As the SB was gradually constricted to simulate the occurrence of arterial disease, the flow pattern in both branches changed. Initially, total flow through the SB was decreased by 93%. Next, vascular remodeling was simulated by reoptimization of the MB geometry, ultimately leading to the simulated diseased state (Figure 3B). In this state, there was indeed very little perfusion through the now-constricted SB; however, boundary layer separation in the MB did not occur, even in the absence of taper, as can be seen by the filling of virtually the entire cross section by streamlines.

Finally, clinical intervention was simulated by removing the constriction from the SB without modification of the MB geometry (Figure 3C). When this was done, a mismatch was created between the MB geometry and the global conditions under which the MB needs to function. The MB, through continuous optimization, had adapted to functioning within the setting of an occluded SB, whereas now it was in the setting of a patent SB. Not surprisingly, this led to a significant region of boundary layer separation in the MB on the lateral wall opposite from the ostium of the SB and stretching downstream. This region can be expected to be associated with low, oscillatory shear stress, poor mass transfer between the vessel wall and the flowing blood, and increased residence times for cells and other blood-borne particles. The effects of these variables were reflected by the in vivo results.

Geometric parameters. In this initial study, a comparison was made between the effects of dynamic flow alterations in a large- versus a small-SB model (1:1 and 1:2 SB/MB diameter ratio, respectively). Parametric analysis of flow through the bifurcation (Figure 4) demonstrated that flow properties in the MB were for the most part unchanged. In this experiment the SB/MB total flow ratio was maintained at 1:1 as in the large-SB model by adjusting the downstream resistances accordingly. SB flow pattern, however, exhibited different behavior: Whereas the region of boundary layer separation in the SB was on the lateral wall in the large-SB model, the region clearly shifted to the flow divider in the small-SB model. Particles incident on the flow divider in the small-SB model exhibited a swirling S pattern (Figure 4). This behavior was not observed in the large-SB model.

Parametric analysis. (A) Optimized flow through large-SB model. (B) OptimizFigure 4

Parametric analysis. (A) Optimized flow through large-SB model. (B) Optimized flow through small-SB model. Note the location of flow separation in the SB on the lateral wall in A as opposed to the flow divider in B. Swirling S pattern is highlighted.

Chronic in vivo results with remodeling. In vivo investigation showed that the pattern of stent-induced neointimal hyperplasia (Figure 5) closely resembles the area of boundary layer separation seen in the benchtop models (Figure 3C) in extent, shape, and location. The injury-induced lesion was highly eccentric, with a maximum at the lateral wall of the MB. In concert with the region of boundary layer separation, the lesions began just distal to the ostium of the SB, grew in extent, and then shrank back to nearly normal as one moved distally along the length of the stent. Quantification was performed by measuring the thickness of the neointimal layer at the lateral and the flow divider wall. All measurements for each animal were normalized by the average thickness of the neointimal layer on the flow divider wall of the middle three sections of the stent (sections 3–5). The average pattern of restenosis (Figure 5B) recapitulated the pattern seen in each individual animal. The lesions in the MB were highly eccentric, with neointimal thickness at the lateral wall reaching values of up to 3.5 times higher than those on the flow divider wall. The difference between the two walls grew rapidly to a maximum just distal to the proximal end of the stent (section 2) and then diminished gradually as one moved distally.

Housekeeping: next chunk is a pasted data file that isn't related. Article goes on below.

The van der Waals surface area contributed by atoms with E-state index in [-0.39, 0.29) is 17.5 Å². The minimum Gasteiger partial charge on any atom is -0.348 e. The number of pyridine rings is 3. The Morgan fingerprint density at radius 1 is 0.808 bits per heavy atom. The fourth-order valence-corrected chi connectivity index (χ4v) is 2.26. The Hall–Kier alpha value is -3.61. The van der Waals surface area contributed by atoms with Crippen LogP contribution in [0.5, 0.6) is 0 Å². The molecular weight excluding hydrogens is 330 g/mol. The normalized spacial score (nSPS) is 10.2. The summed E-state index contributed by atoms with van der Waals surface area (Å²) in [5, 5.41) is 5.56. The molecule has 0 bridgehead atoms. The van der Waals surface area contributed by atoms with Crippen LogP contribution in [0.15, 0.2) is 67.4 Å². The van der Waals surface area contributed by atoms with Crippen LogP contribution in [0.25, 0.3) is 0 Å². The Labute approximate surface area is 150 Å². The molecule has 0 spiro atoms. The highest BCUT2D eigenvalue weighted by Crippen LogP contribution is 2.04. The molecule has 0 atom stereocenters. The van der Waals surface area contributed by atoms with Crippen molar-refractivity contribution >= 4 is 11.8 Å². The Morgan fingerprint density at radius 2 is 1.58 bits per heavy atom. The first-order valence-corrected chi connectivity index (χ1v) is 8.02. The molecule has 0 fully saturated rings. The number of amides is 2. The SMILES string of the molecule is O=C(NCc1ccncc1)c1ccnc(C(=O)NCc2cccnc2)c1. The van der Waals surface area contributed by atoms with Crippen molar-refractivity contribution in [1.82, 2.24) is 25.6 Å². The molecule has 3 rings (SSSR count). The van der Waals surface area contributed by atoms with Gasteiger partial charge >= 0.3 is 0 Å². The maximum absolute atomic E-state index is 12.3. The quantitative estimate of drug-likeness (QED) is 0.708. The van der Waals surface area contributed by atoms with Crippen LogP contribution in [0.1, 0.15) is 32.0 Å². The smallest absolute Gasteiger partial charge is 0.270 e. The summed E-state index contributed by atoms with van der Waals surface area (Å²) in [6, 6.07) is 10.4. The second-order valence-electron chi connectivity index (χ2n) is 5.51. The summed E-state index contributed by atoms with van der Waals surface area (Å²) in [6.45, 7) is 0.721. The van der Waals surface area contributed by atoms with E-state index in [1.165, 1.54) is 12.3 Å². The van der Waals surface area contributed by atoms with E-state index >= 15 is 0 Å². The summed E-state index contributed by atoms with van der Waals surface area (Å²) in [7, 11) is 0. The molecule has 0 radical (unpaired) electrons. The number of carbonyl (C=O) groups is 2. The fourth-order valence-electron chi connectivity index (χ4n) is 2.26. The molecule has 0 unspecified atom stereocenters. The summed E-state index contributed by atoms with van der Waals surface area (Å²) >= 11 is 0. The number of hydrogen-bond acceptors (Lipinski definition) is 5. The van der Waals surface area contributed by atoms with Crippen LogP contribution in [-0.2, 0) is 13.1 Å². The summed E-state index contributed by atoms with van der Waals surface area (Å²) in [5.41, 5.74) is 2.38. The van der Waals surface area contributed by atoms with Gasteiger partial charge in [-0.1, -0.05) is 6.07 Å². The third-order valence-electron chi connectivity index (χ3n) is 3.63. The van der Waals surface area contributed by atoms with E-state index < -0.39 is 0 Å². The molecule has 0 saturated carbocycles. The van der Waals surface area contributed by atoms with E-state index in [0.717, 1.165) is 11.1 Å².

Pattern of neointimal hyperplasia in vivo. (A) Serial sections along a singFigure 5

Pattern of neointimal hyperplasia in vivo. (A) Serial sections along a single bifurcation show the pattern of hyperplasia on an MB stent in the SB-patent case. The original bifurcation is shown inset with green lines denoting the longitudinal location of each section. A blue dot next to each section denotes the location of the lateral wall. (B) The average pattern (n = 11 animals) recapitulates the individual pattern. Lesions are highly eccentric, with thickness at the lateral wall reaching values 3.5 times higher than those on the flow divider wall. The difference between the two walls grows rapidly in the proximal part of the stent opposite from the SB ostium and then diminishes in the more distal sections.